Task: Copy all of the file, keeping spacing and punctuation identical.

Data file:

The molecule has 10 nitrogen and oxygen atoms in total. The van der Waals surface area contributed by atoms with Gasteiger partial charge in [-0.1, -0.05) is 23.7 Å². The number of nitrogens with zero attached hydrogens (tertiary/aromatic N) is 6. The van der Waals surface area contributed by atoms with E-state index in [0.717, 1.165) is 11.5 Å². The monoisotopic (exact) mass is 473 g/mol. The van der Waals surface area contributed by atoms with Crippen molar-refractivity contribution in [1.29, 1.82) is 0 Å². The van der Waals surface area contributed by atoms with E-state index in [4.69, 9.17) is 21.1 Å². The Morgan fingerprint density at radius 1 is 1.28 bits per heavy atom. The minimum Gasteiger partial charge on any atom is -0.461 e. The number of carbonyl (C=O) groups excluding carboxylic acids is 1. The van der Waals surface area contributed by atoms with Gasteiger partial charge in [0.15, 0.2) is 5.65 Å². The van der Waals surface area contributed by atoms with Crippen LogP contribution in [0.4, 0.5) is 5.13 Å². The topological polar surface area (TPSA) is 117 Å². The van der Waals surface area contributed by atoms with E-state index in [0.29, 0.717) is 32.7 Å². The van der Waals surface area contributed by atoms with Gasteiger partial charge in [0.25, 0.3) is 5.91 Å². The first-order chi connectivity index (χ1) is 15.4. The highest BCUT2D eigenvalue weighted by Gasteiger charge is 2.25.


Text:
The molecule has 10 nitrogen and oxygen atoms in total. The van der Waals surface area contributed by atoms with Gasteiger partial charge in [-0.1, -0.05) is 23.7 Å². The number of nitrogens with zero attached hydrogens (tertiary/aromatic N) is 6. The van der Waals surface area contributed by atoms with E-state index in [0.717, 1.165) is 11.5 Å². The monoisotopic (exact) mass is 473 g/mol. The van der Waals surface area contributed by atoms with Crippen molar-refractivity contribution in [1.29, 1.82) is 0 Å². The van der Waals surface area contributed by atoms with E-state index in [4.69, 9.17) is 21.1 Å². The Morgan fingerprint density at radius 1 is 1.28 bits per heavy atom. The minimum Gasteiger partial charge on any atom is -0.461 e. The number of carbonyl (C=O) groups excluding carboxylic acids is 1. The van der Waals surface area contributed by atoms with Gasteiger partial charge in [0.15, 0.2) is 5.65 Å². The van der Waals surface area contributed by atoms with Crippen LogP contribution in [0.4, 0.5) is 5.13 Å². The topological polar surface area (TPSA) is 117 Å². The van der Waals surface area contributed by atoms with E-state index in [0.29, 0.717) is 32.7 Å². The van der Waals surface area contributed by atoms with Gasteiger partial charge in [0.25, 0.3) is 5.91 Å². The first-order chi connectivity index (χ1) is 15.4. The highest BCUT2D eigenvalue weighted by Gasteiger charge is 2.25.